This 12 Monkeys review contains spoilers.
12 Monkeys Season 2, Episode 1
The return of 12 Monkeys comes over a year after the show’s season 1 finale, and anticipation was high for an amped up, knock-your-socks-off season 2 premiere. The cinematic opening with the race through the streets of Budapest certainly helped with this idea, bringing immediate attention to the most impactful moment of the season ender: the fact that Cole had changed the past by rescuing Ramse, who was fated to die. Combined with Cassie’s enjoyable displacement and new character dynamic in the post-apocalyptic future, the first episode back had plenty to love. Despite some muted emotional moments that could have been stronger, the return of the twisted time travel drama is eminently welcome.
The pursuit of Ramse by the Army of the 12 Monkeys seemed the natural result of his having evaded the death that was foretold by the Witness, and the fact that Cole was fighting at his side gave viewers a thrill of excitement and helped explain Ramse’s odd choice of a bridge as his escape route. What was almost immediately noticeable, however, was that, perhaps because of being on the run for months, the argument between the two over saving the past at the expense of Ramse’s son or preserving the future at the expense of Cassie seems to have played itself out.
Maybe that’s why, despite his initial deception in withholding from Cole what he learned about the release of the virus, Ramse does eventually relent, saying, “Are we gonna go to New York or what?” He’s been with the Army of 12 Monkeys since 1987, and he falls back into the brother routine perhaps a bit too easily with only the “old man” nickname to remind viewers that he was actively working against the mission for decades. Still, it’s a relief to have the two back together, however reluctantly, and now viewers are left to wonder who knocked Ramse out at the end of the episode.
A more successful reinvention at the start of the new season comes with Cassie’s awakening in the future, not long after the events of the finale. Her acclimation to her surroundings is the most interesting part of the premiere since, as Jones puts it, “Grieving over who we were only gets in the way of who need to become.” And Cassie’s deal with Deacon to help him cure his Wilson’s disease encourages the leader of the West 7 to show the doctor exactly what she needs to become out of necessity rather than malice: a stone-cold killer.
Obviously, Cassie made good use of the eight months it took to repair the time machine. Her willingness to take out Jennifer as the distributor of the virus shows she has taken on some of the ruthlessness of 2043 (now 2044) culture. Cole may have previously felt the same cold calculation, but perhaps he has been conversely softened by the past. Or perhaps his sympathy for Jennifer, who clearly wants to be stopped, has caused him to seek a different solution. An interesting role reversal, to be sure!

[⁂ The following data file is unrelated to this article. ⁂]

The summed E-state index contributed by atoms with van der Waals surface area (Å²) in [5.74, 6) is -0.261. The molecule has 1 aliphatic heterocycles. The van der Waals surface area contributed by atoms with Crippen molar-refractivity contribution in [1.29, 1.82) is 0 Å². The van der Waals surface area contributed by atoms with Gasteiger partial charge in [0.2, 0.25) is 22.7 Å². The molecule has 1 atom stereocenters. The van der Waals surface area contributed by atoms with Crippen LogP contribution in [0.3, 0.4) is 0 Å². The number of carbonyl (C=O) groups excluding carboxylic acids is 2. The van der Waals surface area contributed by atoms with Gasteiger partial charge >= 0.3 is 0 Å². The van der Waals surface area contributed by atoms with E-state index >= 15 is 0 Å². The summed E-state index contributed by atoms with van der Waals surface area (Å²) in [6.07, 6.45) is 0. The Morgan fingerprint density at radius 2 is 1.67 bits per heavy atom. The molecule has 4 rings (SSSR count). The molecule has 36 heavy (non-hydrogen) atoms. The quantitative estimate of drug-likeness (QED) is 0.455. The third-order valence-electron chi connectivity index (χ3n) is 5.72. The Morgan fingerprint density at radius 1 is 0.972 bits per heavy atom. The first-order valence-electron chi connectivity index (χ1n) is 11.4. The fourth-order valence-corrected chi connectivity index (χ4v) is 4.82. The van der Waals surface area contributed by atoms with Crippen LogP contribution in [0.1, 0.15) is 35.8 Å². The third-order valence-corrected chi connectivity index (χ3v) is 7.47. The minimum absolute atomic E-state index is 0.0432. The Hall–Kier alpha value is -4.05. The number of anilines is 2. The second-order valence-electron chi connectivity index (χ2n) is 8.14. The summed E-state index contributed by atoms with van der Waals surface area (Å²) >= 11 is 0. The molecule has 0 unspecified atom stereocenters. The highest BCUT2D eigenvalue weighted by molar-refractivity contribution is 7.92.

But what caused Jennifer to start having doubts? At the end of season 1 she was ready to fly off to the different cities to begin the outbreak. Now she’s wandering through New York, accidentally attending speed dates with men she’s hoping will save the world by putting a bullet in her. The scene was funny, to be sure, especially since her date’s 911 call gives Cassie the clue she needs to arrive in 2016 New York, but the disconnect from last season’s finale is slightly jarring.
The smoothest transition from season 1 comes from the twelve Messengers in 2043, who have given no indication as to their purpose in commandeering the time machine, but that’s actually consistent with the established enigma of their existence. Although Jones’ sabotage was a satisfying moment (“So — who’s next?”), the ashen-faced acolytes were able to send six of their number, including a female member of their company, to who knows when? No doubt this will be one of the central mysteries of the coming season.
The season premiere of 12 Monkeys offered plenty of spectacle and a mix of the familiar of what fans love with the new flavor of the transformed situation, and overall it was a successful offering. The promise of new and varied time periods, a changed quest beyond the coming plague, the ability for both Cassie and Cole to travel, and plenty of other ingredients assure the audience that richer content is to come. The trick, as always, is to try and keep up with all the potential paradoxes. Viewers, like Jones, must not let our philosophy be “marred by your simplistic notion of causality,” as the Head Messenger says. Just go with the flow!
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